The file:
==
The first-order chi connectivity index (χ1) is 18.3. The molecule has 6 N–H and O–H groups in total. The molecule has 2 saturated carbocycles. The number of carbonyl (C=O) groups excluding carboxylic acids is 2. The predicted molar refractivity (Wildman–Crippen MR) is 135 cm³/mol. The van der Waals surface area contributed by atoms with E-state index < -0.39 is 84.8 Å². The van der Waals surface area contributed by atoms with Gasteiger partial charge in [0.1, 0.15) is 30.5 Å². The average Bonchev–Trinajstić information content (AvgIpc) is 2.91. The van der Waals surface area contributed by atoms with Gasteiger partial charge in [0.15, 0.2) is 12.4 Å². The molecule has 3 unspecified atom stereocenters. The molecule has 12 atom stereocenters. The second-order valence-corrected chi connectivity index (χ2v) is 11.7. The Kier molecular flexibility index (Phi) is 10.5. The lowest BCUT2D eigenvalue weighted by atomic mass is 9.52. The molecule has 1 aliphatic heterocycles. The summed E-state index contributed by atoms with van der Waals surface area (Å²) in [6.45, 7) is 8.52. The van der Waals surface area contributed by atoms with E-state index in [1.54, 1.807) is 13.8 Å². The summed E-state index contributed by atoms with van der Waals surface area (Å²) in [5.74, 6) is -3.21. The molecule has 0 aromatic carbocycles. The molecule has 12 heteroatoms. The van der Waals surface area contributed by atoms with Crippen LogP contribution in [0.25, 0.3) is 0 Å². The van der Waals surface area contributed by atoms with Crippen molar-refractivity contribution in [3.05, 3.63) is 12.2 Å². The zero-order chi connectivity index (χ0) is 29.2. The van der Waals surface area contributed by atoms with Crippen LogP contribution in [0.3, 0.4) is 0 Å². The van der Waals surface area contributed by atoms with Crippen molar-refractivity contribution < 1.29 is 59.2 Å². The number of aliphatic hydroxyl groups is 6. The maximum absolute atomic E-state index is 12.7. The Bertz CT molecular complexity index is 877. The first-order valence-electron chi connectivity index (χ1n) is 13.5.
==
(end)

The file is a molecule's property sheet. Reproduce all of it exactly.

The first-order chi connectivity index (χ1) is 18.3. The molecule has 6 N–H and O–H groups in total. The molecule has 2 saturated carbocycles. The number of carbonyl (C=O) groups excluding carboxylic acids is 2. The predicted molar refractivity (Wildman–Crippen MR) is 135 cm³/mol. The van der Waals surface area contributed by atoms with E-state index < -0.39 is 84.8 Å². The van der Waals surface area contributed by atoms with Gasteiger partial charge in [0.1, 0.15) is 30.5 Å². The average Bonchev–Trinajstić information content (AvgIpc) is 2.91. The van der Waals surface area contributed by atoms with Gasteiger partial charge in [0.15, 0.2) is 12.4 Å². The molecule has 3 unspecified atom stereocenters. The molecule has 12 atom stereocenters. The second-order valence-corrected chi connectivity index (χ2v) is 11.7. The Kier molecular flexibility index (Phi) is 10.5. The lowest BCUT2D eigenvalue weighted by atomic mass is 9.52. The molecule has 1 aliphatic heterocycles. The summed E-state index contributed by atoms with van der Waals surface area (Å²) in [6.45, 7) is 8.52. The van der Waals surface area contributed by atoms with E-state index in [1.54, 1.807) is 13.8 Å². The summed E-state index contributed by atoms with van der Waals surface area (Å²) in [5.74, 6) is -3.21. The molecule has 0 aromatic carbocycles. The molecule has 12 heteroatoms. The van der Waals surface area contributed by atoms with Crippen LogP contribution in [0.25, 0.3) is 0 Å². The van der Waals surface area contributed by atoms with Crippen molar-refractivity contribution in [3.05, 3.63) is 12.2 Å². The zero-order chi connectivity index (χ0) is 29.2. The van der Waals surface area contributed by atoms with Crippen LogP contribution in [0.3, 0.4) is 0 Å². The van der Waals surface area contributed by atoms with Crippen molar-refractivity contribution < 1.29 is 59.2 Å². The number of aliphatic hydroxyl groups is 6. The maximum absolute atomic E-state index is 12.7. The Bertz CT molecular complexity index is 877. The first-order valence-electron chi connectivity index (χ1n) is 13.5.